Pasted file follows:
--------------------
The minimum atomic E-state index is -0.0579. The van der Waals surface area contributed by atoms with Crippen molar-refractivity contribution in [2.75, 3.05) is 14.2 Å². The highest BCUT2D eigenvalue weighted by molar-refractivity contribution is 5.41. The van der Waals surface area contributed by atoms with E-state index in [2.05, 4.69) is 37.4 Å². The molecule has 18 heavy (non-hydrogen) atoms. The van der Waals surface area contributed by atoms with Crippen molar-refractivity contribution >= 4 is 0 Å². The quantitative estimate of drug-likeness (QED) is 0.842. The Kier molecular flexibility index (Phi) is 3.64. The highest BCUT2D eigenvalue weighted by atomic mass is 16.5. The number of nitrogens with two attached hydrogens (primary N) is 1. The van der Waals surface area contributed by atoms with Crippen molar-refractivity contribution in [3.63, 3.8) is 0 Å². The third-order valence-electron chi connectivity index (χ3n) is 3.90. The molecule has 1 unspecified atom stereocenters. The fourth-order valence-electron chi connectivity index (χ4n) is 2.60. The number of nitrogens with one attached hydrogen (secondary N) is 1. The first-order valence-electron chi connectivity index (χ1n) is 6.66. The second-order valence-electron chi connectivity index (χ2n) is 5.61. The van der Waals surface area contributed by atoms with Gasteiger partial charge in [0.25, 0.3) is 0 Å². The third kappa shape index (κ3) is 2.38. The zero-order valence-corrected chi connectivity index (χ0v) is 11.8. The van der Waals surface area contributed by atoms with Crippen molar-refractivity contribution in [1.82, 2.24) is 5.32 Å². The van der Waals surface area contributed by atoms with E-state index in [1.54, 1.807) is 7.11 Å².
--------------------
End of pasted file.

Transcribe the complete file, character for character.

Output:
The minimum atomic E-state index is -0.0579. The van der Waals surface area contributed by atoms with Crippen molar-refractivity contribution in [2.75, 3.05) is 14.2 Å². The highest BCUT2D eigenvalue weighted by molar-refractivity contribution is 5.41. The van der Waals surface area contributed by atoms with E-state index in [2.05, 4.69) is 37.4 Å². The molecule has 18 heavy (non-hydrogen) atoms. The van der Waals surface area contributed by atoms with Crippen molar-refractivity contribution >= 4 is 0 Å². The quantitative estimate of drug-likeness (QED) is 0.842. The Kier molecular flexibility index (Phi) is 3.64. The highest BCUT2D eigenvalue weighted by atomic mass is 16.5. The number of nitrogens with two attached hydrogens (primary N) is 1. The van der Waals surface area contributed by atoms with Crippen molar-refractivity contribution in [3.63, 3.8) is 0 Å². The third-order valence-electron chi connectivity index (χ3n) is 3.90. The molecule has 1 unspecified atom stereocenters. The fourth-order valence-electron chi connectivity index (χ4n) is 2.60. The number of nitrogens with one attached hydrogen (secondary N) is 1. The first-order valence-electron chi connectivity index (χ1n) is 6.66. The second-order valence-electron chi connectivity index (χ2n) is 5.61. The van der Waals surface area contributed by atoms with Gasteiger partial charge in [0.25, 0.3) is 0 Å². The third kappa shape index (κ3) is 2.38. The zero-order valence-corrected chi connectivity index (χ0v) is 11.8. The van der Waals surface area contributed by atoms with Crippen molar-refractivity contribution in [1.82, 2.24) is 5.32 Å². The van der Waals surface area contributed by atoms with E-state index in [1.54, 1.807) is 7.11 Å².